Today I did a lot of at home work. Ordering. Follow up phone calls. Organization. You know the drill. While I worked on my laptop from my own comfy couch I watched Gus Van Sants Elephant. The movie is, according to Netflix, an “unnerving tale about high school violence that unfolds on an ordinary school day…”. Admittedly, I wanted to see it because it IS a Gus Van Sant movie and he is a friggin genius. I didn’t think I’d like it because of the subject matter, which is strange because I am VERY interested in (mostly true) crime movies, shows, and novels. I didn’t think I would like it because I get very aggravated when the subject of school violence comes up. People act so dumbfounded by it and I think its dumb to be dumbfounded. If a person is a violent person, and a teenager, most of their time is spent at school. School is like another home. You know every little nook and crannie of that freakin place! Nearly everyone you know is either related to you or goes to your school. Anyone you feel any animosity towards is probably going to be there. I guess I always look at it as a ‘crap happens’ situation. Don’t get me wrong, its a horrible thing, but I just never understand why people can’t believe it happens and when it does they look for any little ridiculous thing like what kind of music the child listens to or what type of movies they watch. Please. Yes, of course a violent minded person is going to watch violent movies, play violent video games, and listen to hostile music.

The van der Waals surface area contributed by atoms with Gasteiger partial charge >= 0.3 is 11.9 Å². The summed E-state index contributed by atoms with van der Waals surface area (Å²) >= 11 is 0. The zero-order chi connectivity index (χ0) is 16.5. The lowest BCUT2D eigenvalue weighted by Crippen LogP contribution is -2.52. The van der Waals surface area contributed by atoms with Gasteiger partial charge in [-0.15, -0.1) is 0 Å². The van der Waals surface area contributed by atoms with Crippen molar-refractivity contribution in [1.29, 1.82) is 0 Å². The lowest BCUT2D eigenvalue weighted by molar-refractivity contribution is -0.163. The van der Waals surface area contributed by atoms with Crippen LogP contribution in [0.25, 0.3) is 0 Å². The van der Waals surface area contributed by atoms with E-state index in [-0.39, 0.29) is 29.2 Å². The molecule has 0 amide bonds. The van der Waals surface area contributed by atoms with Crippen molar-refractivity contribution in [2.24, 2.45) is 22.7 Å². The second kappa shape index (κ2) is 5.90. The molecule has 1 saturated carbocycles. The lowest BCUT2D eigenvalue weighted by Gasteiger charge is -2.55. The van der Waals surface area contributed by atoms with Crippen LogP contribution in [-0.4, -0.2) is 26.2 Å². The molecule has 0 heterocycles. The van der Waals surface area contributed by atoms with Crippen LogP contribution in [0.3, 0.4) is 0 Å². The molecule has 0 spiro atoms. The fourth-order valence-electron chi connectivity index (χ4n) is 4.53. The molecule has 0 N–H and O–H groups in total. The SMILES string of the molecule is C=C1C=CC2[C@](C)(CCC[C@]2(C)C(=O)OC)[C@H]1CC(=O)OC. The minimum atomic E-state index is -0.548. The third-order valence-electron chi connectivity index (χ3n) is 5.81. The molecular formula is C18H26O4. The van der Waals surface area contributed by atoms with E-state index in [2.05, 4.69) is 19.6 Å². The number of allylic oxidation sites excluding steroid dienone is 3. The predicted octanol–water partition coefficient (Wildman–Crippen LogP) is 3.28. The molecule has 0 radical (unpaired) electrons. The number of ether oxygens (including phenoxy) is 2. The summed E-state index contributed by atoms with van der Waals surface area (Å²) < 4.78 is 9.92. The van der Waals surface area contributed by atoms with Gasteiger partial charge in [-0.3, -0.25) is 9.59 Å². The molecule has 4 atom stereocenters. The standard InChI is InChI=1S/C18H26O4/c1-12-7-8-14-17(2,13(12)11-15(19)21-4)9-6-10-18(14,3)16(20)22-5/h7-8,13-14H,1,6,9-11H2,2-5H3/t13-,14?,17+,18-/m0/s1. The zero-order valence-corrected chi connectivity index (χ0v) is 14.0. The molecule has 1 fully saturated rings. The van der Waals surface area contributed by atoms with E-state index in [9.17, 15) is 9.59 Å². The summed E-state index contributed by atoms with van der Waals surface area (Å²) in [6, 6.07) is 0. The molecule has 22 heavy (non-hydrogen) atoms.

Anyway. I was surprised that I DID like the movie, and that it actually did unnerve me – i am pretty desensitized when it comes to violence and the like. I loved the camera work and the way he followed several different students from different crowds on an average day – and you could see how their paths cross.
When the violence started everything seemed pretty calm. This surprised me. In my head I expected a rehearsed or at least talked about course of action to have taken place when the shooting started. The school seemed small – one building. (I don’t know about you but my public high school had about ten.) The students could hear the initial shots – and the kids screaming, but they didnt run, didnt close and barracade doors, they just jumped, and went about their business.
I thought about this and it dawned on me that for instance, when the Columbine School Shooting happened, no one really thought about it ever happening. I’m sure it has happened before that, but the only big school shootings that I can even think of off of the top of my head is Columbine and Virginia Tech. So before Columbine, the fact that someone may be shooting up your high school would probably be the last thing on your mind. You might think someone fell, dropped something very heavy, a drama class is filming some sort of project. Anything but a shooting.
Now it very well may be the first thing to pop into a students head. I think parents should talk to their kids about the possibility of a school shooting and tell them just a few simple things they need to know to do. Don’t go out in the halls. Close your classroom door – barricade it – call the police if anyone has a cell phone – escape through a window if possible – duck under your desk if not. It is likely the shooters will cause a commotion in a big gathering place that will make students run into the halls where they can just shoot through the crowd and hit a larger number of people. I think it would be a good idea for a scheduled drill just like for fires, tornadoes, and hurricanes.
Anyways, sorry if I’m blabbering on, but the movie is good and worth a watch.